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I have a MySQL database that appears to be getting slower over time. After some googling, I determine that the database probably needs to be analyzed. This is because innodb_stats_on_metadata is set as OFF, and I am not aware of any regularly scheduled analysis job running.

Here are a few of my problems:

  1. How do I know for sure this db needs to be analyzed? It seems that MySQL doesn't store when the last time "stat" was updated, and this DB didn't have logging turned on.
  2. This DB constantly have inserts/updates ongoing. I know during the analysis, nothing can write to the DB. What will happen to those write requests? will they get queued, or they will be thrown away?
  3. Will mysqlcheck have any chance of breaking the DB? if so, how do I recover the data? This is a production database that I can't risk breaking...

Any help would be appreciated.

2 Answers 2

1

If you disable innodb_stats_on_metadata, InnoDB still updates the stats periodically:

  • On first opening the table after a MySQL Server restart.
  • When the table changes 1/16 of the rows.
  • When the table performs over 2 billion row updates.
  • When a client executes the SQL statement ANALYZE TABLE <tablename>.

In addition, if InnoDB persistent stats are enabled (they are enabled by default), the stats are updated after at least 10% of the rows in the table are updated. So InnoDB keeps a running count of row updates, and if this is greater than 10% of the size of the table, it triggers a stats update. However, there's a bug that the counter itself is not persistent, so if your mysqld restarts, it resets to 0.

This was an issue in my company, for tables that are very large (hundreds of millions of rows). There's a significant likelihood that the mysqld instance will be restarted for upgrades or configuration changes before 10% of the rows are updated. So basically the stats are never recalculated!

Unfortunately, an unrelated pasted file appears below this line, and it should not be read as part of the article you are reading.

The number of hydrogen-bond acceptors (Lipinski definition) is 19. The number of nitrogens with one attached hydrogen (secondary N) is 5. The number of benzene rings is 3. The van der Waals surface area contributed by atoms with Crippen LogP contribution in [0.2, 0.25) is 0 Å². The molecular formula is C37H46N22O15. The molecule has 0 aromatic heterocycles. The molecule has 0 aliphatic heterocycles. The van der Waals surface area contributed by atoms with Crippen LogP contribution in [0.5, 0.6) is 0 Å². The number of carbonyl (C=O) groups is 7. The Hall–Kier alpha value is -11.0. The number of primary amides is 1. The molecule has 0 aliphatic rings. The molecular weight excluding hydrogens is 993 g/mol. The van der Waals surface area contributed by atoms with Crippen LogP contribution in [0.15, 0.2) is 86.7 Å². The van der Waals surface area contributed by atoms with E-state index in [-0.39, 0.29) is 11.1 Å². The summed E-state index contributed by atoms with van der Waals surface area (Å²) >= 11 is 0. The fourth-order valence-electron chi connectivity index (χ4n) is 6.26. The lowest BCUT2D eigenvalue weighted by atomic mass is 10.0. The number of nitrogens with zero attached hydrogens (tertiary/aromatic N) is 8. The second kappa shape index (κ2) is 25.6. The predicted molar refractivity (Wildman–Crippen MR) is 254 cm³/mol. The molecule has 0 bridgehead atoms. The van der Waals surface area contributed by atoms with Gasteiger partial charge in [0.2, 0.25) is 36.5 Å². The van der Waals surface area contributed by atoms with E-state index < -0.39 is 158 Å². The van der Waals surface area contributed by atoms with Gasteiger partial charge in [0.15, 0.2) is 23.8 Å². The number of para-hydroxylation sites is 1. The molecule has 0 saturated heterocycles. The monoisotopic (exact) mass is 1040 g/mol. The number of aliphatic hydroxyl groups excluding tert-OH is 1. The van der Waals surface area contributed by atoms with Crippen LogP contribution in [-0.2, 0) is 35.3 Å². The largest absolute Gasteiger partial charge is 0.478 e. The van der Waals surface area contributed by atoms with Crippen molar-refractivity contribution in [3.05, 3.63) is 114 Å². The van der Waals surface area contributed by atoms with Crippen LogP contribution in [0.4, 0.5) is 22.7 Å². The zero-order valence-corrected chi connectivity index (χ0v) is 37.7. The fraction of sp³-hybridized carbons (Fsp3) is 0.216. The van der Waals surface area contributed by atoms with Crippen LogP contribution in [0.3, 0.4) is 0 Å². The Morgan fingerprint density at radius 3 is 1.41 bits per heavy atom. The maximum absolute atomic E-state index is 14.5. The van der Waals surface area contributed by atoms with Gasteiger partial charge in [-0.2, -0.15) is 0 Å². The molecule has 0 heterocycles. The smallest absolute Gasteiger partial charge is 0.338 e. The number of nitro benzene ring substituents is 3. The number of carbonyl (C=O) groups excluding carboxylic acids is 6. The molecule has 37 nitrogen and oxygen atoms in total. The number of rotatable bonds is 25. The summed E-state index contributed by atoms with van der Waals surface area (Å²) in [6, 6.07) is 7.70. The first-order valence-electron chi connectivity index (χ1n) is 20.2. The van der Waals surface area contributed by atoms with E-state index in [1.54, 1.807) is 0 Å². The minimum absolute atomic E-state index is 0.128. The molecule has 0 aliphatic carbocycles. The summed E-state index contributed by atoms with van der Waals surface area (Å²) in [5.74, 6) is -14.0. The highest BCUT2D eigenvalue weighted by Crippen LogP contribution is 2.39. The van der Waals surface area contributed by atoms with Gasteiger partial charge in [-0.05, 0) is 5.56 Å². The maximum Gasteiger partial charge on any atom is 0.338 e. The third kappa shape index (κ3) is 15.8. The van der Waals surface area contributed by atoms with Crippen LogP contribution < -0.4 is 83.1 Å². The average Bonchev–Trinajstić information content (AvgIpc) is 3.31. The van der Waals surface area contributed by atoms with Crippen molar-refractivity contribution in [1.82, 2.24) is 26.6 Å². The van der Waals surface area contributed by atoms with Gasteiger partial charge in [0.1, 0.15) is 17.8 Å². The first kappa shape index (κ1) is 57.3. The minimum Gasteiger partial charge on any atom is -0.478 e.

We solved this by running a service on a schedule once a day that executes ANALYZE TABLE on a random subset of tables. So each table gets re-analyzed once per ten days on average. That's pretty low-impact and it is sufficient to keep the stats up to date, at least well enough for the query optimizer to make good choices.

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If you are using the InnoDB engine for your tables #1 is relevant. If you are using MyISAM, #3 is relevant. But...

You should "never" have to run ANALYZE TABLE. (There are exceptions, but they are so rare, that I will assume that the problem is elsewhere.)

Possible cause #1: Your data has grown to be bigger than the cache (buffer_pool). How big is the data? What is the value of innodb_buffer_pool_size? Are you using InnoDB? How much RAM?

Possible cause #2: Some queries have less than perfect indexes. Set long_query_time=1; turn on the slowlog; wait a day; look in the slowlog to see what is slowest; come back for advice.

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  • Why should I never run ANALYZE TABLE? I thought if innodb_stats_on_metadata is set to OFF, I am supposed to analyze the tables regularly? And Yes I am using InnoDB. Jan 28, 2016 at 12:46
  • I think the 10% rule still kicks in -- after the table has grown by 10%, the stats will be recalculated.
    – Rick James
    Jan 28, 2016 at 16:52

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